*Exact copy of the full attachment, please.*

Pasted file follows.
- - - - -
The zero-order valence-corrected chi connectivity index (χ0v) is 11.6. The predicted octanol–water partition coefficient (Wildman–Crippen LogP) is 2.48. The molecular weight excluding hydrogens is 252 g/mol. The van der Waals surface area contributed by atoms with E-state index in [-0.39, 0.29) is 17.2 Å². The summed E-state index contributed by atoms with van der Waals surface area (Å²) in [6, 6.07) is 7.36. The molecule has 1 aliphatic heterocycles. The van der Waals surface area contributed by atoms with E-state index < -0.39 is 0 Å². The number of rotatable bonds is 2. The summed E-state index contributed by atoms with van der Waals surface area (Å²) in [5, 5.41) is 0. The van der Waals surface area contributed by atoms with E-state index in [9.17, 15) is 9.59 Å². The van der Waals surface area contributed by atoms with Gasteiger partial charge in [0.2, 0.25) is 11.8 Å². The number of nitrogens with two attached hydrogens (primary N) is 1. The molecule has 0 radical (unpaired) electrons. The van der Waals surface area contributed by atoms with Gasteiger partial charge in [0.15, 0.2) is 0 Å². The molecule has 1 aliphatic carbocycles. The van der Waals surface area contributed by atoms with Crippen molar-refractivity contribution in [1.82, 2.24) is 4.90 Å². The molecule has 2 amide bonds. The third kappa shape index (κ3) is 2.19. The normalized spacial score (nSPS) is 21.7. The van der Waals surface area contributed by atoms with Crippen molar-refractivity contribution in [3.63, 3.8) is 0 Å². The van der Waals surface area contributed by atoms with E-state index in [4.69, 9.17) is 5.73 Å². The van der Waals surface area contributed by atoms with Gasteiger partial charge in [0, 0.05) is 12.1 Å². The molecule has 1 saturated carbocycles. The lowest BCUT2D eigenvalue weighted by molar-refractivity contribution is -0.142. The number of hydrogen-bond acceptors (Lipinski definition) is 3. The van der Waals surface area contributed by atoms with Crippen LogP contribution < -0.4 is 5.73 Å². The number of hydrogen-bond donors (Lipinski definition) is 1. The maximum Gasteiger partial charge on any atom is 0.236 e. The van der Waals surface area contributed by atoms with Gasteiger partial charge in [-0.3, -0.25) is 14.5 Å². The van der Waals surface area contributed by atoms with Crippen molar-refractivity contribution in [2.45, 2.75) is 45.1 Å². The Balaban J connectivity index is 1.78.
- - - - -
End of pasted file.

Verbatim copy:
The zero-order valence-corrected chi connectivity index (χ0v) is 11.6. The predicted octanol–water partition coefficient (Wildman–Crippen LogP) is 2.48. The molecular weight excluding hydrogens is 252 g/mol. The van der Waals surface area contributed by atoms with E-state index in [-0.39, 0.29) is 17.2 Å². The summed E-state index contributed by atoms with van der Waals surface area (Å²) in [6, 6.07) is 7.36. The molecule has 1 aliphatic heterocycles. The van der Waals surface area contributed by atoms with E-state index < -0.39 is 0 Å². The number of rotatable bonds is 2. The summed E-state index contributed by atoms with van der Waals surface area (Å²) in [5, 5.41) is 0. The van der Waals surface area contributed by atoms with E-state index in [9.17, 15) is 9.59 Å². The van der Waals surface area contributed by atoms with Gasteiger partial charge in [0.2, 0.25) is 11.8 Å². The number of nitrogens with two attached hydrogens (primary N) is 1. The molecule has 0 radical (unpaired) electrons. The van der Waals surface area contributed by atoms with Gasteiger partial charge in [0.15, 0.2) is 0 Å². The molecule has 1 aliphatic carbocycles. The van der Waals surface area contributed by atoms with Crippen molar-refractivity contribution in [1.82, 2.24) is 4.90 Å². The molecule has 2 amide bonds. The third kappa shape index (κ3) is 2.19. The normalized spacial score (nSPS) is 21.7. The van der Waals surface area contributed by atoms with Crippen molar-refractivity contribution in [3.63, 3.8) is 0 Å². The van der Waals surface area contributed by atoms with E-state index in [4.69, 9.17) is 5.73 Å². The van der Waals surface area contributed by atoms with Gasteiger partial charge in [0, 0.05) is 12.1 Å². The molecule has 1 saturated carbocycles. The lowest BCUT2D eigenvalue weighted by molar-refractivity contribution is -0.142. The number of hydrogen-bond acceptors (Lipinski definition) is 3. The van der Waals surface area contributed by atoms with Crippen LogP contribution < -0.4 is 5.73 Å². The number of hydrogen-bond donors (Lipinski definition) is 1. The maximum Gasteiger partial charge on any atom is 0.236 e. The van der Waals surface area contributed by atoms with Gasteiger partial charge in [-0.3, -0.25) is 14.5 Å². The van der Waals surface area contributed by atoms with Crippen molar-refractivity contribution in [2.45, 2.75) is 45.1 Å². The Balaban J connectivity index is 1.78.